You know, I often hear of this string 'monopod' being passed on as advise but have never really ever seen anybody use that technique (elastic strings hardly considered specialised equipment) in public.

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    Default Re: How to stabilize your photographs?

    I think what needs to be emphasized is the assumption that once mounted on a tripod, the camera is stable.... some threads demonstrate such a mentality. And it just isn't right.

    Once your camera is mounted on a tripod, there are still steps you need to take to prevent creep/shake from entering. These should be the basics, before even discussing all the fancy variants to the old fashioned tripod (ie, strings, gorillas and chimpanzees). Tsk tsk.

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    Senior Member denniskee's Avatar
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    Default Re: How to stabilize your photographs?

    Quote Originally Posted by cjtune View Post
    You know, I often hear of this string 'monopod' being passed on as advise but have never really ever seen anybody use that technique (elastic strings hardly considered specialised equipment) in public.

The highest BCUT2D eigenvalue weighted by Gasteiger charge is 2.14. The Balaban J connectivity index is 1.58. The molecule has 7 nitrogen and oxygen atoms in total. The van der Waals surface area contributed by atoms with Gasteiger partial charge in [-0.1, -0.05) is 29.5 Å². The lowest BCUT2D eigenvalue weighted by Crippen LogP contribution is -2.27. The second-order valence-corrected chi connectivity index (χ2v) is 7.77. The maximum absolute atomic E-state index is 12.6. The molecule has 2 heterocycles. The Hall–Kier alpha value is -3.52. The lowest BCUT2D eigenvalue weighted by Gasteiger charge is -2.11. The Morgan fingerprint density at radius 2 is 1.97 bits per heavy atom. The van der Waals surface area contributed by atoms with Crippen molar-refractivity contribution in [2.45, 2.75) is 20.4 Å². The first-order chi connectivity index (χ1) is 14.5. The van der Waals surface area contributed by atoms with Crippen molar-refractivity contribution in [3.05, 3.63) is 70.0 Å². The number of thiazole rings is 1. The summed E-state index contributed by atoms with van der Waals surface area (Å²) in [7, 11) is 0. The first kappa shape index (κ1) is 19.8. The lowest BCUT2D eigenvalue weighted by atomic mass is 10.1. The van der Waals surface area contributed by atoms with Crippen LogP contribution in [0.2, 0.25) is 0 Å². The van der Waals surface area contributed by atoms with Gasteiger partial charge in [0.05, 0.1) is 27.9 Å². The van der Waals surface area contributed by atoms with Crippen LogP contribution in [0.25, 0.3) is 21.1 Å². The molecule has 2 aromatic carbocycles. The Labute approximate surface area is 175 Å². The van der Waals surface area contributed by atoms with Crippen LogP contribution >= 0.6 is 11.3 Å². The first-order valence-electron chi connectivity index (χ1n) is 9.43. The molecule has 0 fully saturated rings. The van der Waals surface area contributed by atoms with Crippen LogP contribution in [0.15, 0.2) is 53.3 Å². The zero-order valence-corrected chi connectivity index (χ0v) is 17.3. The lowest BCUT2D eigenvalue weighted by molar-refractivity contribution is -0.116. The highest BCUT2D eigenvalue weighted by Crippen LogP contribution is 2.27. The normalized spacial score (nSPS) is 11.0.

i have tried it, compare to using flash bracket as shoulder pod, i prefer flash bracket. try it, its a poor man's image stabilizer.

    landscape orientation
    1) if you are left eye shooter like me, rest the bracket on left shoulder.
    2) it you are right eye shooter, use it like a rifle butt, plant it onto your right chest.

    portrait orientation
    1) does not matter if you are left or right eye shooter, plant it on you right chest.
    2) for long exposure, use the bracket as "L" shape and use it like support as in a table top photo frame, using 17mm, i can go 30sec.
    Last edited by denniskee; 13th May 2008 at 10:20 AM.
    photography makes one sees things from all angles.

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    Default Re: How to stabilize your photographs?

    excellent and extensive write up here! thanks!

    recomended to all newbies and those considering to buy a tripod.
    A perfect photo that is empty of any feeling will never equal a blurred photo full of emotion